Does anyone else here barter with their significant other?
A typical Sunday morning dialog in our room as we groggily open our eyes to our son’s bubbly face goes something like this:
“Oh no…we don’t have any bread in the house.”
“I think there is some flatbread in the freezer.”
“Or you could go for baozi.”
(Cue our son’s input, “Yay! Baozi, baozi!”)
“Because I went last week. It’s your turn.”
“What’s in it for me?”
Fast forward 10 minutes and one of us has undoubtedly agreed to go for the weekly market run, clean the bathroom, or give the other one a foot rub at the end of the day.
And then we have baozi for breakfast.
I think I’ve professed my love of baozi in other posts. Baozi is a steamed bun filled with a wide variety of things. In my region, I’ve learned to recognize a few: there’s pork, beef, mushroom, pickle (straight up pickle…), and cabbage. The lady next to our apartment complex makes a pretty mean pork one (you can taste the ginger…not always the case – and I love a little ginger!) and mushroom bao that are to die for.
I did blacken one of my brand new bamboo steamer baskets in the process, and I’m still getting the hang of the folding techniques (there are two I’m trying to master) which seems even more complicated given I’ve chosen to make my buns rather small, BUT I’m pretty confident in my version of her mushroom baozi.
The filling in and of itself is pretty straightforward. It’s a mix of sweet flour sauce (tian mian jiang), soy, and sugar poured over shitake mushrooms and mei gan cai (one of the many ways the Chinese pickle mustard…). I added a little ground pork for authenticity (and to dial back the saltiness provided by the pickles).
Tian Mian Jiang, or sweet flour sauce/paste (you may find it under both translations) is a thick almost jelly-like sauce that is salty with a very slight sweetness. If you’re not sure you should spring for it, we often use it with sesame oil, soy, and sugar over stir-fried pork or in a lo-mein stir-fry.
As for the pickles, these have received attention on sites like… which suggest you try finding them at Asian supermarkets in your area. I haven’t yet had the experience of tracking down these ingredients in the US, but in case you can’t find Mei Gan Cai locally, you can also substitute the pickles for Yi Bin Ya Cai (yet another kind of pickle made with the same vegetable with a slightly different taste but not in an unpleasant way), which I know you can find on Amazon. In a real pinch you could just double up on the shitake mushrooms or the pork and create a completely different flavor profile for your bun!
Anyway, Mushroom Baozi are so delicious we might be able to stop bribing each other on the weekends and have an extra cup of coffee and another bao – no strings attached.
- Baozi Dough
- 1 pound flour (regular or special “hard flour” for baozi)
- 1 cup + 2 tablespoons water
- 2 tablespoons oil
- ¼ cup sugar
- 1 teaspoon salt
- 1 tablespoon instant yeast
- 11 ounces (approximately 12-14) shitake mushrooms
- 1 cup mei gan cai
- 7 ounces or 1 cup ground pork
- 2 cloves garlic, minced
- 1 large chunk of fresh ginger, grated or minced
- 4 scallions, chopped (halfway up the green part)
- ¼ cup tian mian jiang (sweet flour sauce)
- 1 teaspoon light soy sauce
- 1 teaspoon sugar
- Pan/wok + bamboo steamer
- Combine the flour, the instant yeast, the sugar and the salt. Then add in the oil and the water.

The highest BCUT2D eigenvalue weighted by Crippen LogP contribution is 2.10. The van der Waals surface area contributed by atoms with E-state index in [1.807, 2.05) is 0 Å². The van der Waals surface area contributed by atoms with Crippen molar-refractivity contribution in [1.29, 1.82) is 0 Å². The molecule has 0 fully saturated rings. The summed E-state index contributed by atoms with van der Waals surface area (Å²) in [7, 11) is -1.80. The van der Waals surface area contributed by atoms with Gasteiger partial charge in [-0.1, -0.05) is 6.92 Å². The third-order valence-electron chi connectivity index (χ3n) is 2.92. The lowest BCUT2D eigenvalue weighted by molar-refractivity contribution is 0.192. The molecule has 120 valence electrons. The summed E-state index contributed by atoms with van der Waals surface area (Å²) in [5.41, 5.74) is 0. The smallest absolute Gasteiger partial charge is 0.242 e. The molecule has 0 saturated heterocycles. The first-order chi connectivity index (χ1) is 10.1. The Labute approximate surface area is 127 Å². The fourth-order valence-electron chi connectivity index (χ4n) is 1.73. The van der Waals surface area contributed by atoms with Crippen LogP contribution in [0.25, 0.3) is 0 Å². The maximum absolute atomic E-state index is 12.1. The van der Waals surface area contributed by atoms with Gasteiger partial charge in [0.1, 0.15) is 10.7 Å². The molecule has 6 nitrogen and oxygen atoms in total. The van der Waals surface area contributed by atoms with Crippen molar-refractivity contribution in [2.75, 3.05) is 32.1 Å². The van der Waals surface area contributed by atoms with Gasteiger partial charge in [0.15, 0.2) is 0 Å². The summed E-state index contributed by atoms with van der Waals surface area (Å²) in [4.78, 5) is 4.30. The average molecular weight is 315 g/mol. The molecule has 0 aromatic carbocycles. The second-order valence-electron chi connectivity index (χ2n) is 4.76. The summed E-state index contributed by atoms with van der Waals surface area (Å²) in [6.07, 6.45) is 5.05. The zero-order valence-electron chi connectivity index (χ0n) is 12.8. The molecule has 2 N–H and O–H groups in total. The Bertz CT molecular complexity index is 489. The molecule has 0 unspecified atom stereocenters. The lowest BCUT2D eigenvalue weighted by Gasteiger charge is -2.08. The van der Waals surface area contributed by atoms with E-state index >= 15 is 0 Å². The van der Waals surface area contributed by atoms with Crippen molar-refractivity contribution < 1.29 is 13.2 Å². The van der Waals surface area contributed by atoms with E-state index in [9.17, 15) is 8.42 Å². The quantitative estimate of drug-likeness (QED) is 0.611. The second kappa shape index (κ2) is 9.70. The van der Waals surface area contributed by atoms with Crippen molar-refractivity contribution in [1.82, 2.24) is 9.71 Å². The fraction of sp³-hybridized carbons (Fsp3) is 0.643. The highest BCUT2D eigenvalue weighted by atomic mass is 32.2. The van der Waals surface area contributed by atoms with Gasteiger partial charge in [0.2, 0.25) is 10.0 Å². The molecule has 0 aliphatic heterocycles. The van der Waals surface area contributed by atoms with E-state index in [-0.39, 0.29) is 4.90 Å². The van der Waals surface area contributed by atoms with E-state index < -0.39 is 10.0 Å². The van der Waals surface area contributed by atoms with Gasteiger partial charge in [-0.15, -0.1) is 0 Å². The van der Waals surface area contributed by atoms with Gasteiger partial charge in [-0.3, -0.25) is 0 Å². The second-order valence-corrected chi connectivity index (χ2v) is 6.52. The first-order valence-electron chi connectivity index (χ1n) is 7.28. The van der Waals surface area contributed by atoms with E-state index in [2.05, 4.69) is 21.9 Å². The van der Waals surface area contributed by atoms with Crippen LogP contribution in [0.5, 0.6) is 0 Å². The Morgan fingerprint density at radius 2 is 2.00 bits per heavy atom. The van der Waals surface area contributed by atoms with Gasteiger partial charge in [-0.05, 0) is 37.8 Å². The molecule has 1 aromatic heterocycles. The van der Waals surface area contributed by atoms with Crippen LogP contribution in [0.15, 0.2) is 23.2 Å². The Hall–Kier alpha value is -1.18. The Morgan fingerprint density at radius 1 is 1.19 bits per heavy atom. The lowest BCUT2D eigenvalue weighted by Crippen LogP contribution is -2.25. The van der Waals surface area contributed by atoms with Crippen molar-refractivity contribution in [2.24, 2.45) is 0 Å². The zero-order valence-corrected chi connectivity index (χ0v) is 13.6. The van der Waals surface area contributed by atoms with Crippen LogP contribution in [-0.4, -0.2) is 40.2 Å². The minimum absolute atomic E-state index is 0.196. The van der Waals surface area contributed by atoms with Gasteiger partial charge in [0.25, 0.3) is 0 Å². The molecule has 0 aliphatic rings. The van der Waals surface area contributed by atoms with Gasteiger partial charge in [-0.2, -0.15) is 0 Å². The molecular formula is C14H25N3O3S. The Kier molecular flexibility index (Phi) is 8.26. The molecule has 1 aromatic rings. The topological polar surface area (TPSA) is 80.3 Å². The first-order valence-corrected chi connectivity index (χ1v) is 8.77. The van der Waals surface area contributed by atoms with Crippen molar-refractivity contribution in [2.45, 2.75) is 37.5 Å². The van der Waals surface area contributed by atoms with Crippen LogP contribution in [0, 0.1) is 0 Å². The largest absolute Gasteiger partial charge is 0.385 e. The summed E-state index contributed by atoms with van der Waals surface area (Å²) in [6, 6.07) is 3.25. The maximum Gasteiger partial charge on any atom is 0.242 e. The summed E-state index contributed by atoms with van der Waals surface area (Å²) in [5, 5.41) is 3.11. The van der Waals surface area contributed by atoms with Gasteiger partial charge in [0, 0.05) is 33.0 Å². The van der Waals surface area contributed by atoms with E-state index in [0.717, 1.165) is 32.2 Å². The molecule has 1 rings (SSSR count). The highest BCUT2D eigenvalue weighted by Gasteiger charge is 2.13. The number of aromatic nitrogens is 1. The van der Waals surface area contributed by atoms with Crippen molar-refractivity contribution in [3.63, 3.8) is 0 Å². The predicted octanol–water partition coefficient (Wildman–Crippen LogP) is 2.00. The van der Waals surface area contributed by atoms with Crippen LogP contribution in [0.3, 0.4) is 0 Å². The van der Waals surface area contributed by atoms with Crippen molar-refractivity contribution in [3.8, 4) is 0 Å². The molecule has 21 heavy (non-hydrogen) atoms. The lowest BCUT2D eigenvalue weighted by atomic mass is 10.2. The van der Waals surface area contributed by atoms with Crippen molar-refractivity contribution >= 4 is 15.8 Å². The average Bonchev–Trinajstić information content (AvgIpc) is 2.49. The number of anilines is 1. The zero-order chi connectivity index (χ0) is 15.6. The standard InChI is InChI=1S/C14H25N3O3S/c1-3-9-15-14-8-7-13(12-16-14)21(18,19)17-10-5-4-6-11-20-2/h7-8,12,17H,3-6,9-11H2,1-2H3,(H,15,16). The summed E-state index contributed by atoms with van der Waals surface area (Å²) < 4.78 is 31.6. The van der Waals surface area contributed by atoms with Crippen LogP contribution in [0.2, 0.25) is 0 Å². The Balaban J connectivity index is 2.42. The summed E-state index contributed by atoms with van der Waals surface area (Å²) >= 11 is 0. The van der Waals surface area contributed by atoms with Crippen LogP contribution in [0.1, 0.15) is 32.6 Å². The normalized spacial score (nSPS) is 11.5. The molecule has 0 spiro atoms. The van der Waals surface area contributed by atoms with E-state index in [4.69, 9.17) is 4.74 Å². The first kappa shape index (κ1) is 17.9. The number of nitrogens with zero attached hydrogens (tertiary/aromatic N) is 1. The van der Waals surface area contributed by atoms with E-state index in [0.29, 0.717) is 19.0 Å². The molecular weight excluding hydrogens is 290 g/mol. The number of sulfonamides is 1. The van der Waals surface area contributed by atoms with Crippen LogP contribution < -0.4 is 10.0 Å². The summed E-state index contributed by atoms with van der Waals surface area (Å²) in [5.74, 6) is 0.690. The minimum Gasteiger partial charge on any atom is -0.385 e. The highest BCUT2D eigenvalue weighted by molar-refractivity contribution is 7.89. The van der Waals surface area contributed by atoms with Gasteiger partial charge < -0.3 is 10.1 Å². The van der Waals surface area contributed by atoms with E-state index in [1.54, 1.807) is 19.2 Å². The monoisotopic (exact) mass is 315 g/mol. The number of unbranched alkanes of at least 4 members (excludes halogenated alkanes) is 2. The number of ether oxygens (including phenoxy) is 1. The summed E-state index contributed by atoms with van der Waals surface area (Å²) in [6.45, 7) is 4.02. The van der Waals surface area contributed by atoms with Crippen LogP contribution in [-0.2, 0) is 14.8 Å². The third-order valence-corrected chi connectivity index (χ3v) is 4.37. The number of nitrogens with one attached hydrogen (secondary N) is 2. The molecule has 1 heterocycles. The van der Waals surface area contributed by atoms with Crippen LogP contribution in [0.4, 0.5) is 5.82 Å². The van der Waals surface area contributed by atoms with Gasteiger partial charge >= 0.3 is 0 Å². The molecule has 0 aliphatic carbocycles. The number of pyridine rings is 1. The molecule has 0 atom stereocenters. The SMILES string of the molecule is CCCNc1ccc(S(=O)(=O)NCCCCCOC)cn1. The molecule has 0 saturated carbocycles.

- Mix until it starts to come together in a loose ball.
- Generously flour your kneading surface and turn the dough onto it. Knead with your hands, lightly reflouring your surface as needed, until the dough is elastic and smooth.
- Form it into a ball. Lightly brush some oil onto the bottom of a mixing bowl and place your dough in the bowl, covering for 1-2 hours until it doubles in size.
- Meanwhile, prepare the filling.
- Cut the garlic, ginger, and scallions. Chop your mushrooms and mince the pickles (we didn’t do this in the video…we have since discovered we prefer smaller bits of pickles in our bao). Get your sauce ready by combining the tian mian jiang (sweet flour sauce), soy sauce, and sugar.
- Then turn on your wok and pour 2 tablespoons of oil to preheat. Once hot, gentle swirl the pan to coat the bottom of the wok and add your garlic, ginger, and scallions. Stir-fry for 30 seconds or until fragrant, and add the mushrooms and pickles. Pour the sauce over everything and stir-fry for approximately 3 minutes or until the mushrooms have diminished lightly in size. Turn off the stovetop and remove from heat.
- Dump the stir-fry ingredients into a separate bowl and then add your ground pork, using a fork or a spatula to thoroughly mix into the stir-fried mushrooms. Cover with plastic wrap and set in the fridge until you are ready to assemble the buns.
- Once the dough has doubled in size, punch it down and quarter it. Then, roll out the sections and cut them into 8 pieces, each. This recipe makes small baozi – perfect for snacking and appetizers, but you can alternately cut each section into 4 and use more filling to make large baozi – perfect for breakfasts and lunches. Your baozi will be up to 50% bigger once cooked.
- Roll out the pieces into disks and fill with 1-2 spoonfuls of mixture. See the video to see how much dough is needed to fold the bao into little pockets.
- Set each completed bao into a bamboo steamer lined with parchment paper cut into squares and steam for 15 minutes. If you are cooking in a wok be extremely vigilant and add water as necessary (or else you will burn the bottom of the steam the way I did ;( ).
- Once finished, turn off the heat and let sit for 5 minutes before uncovering and serving.
- To reheat, steam again or warm in the microwave.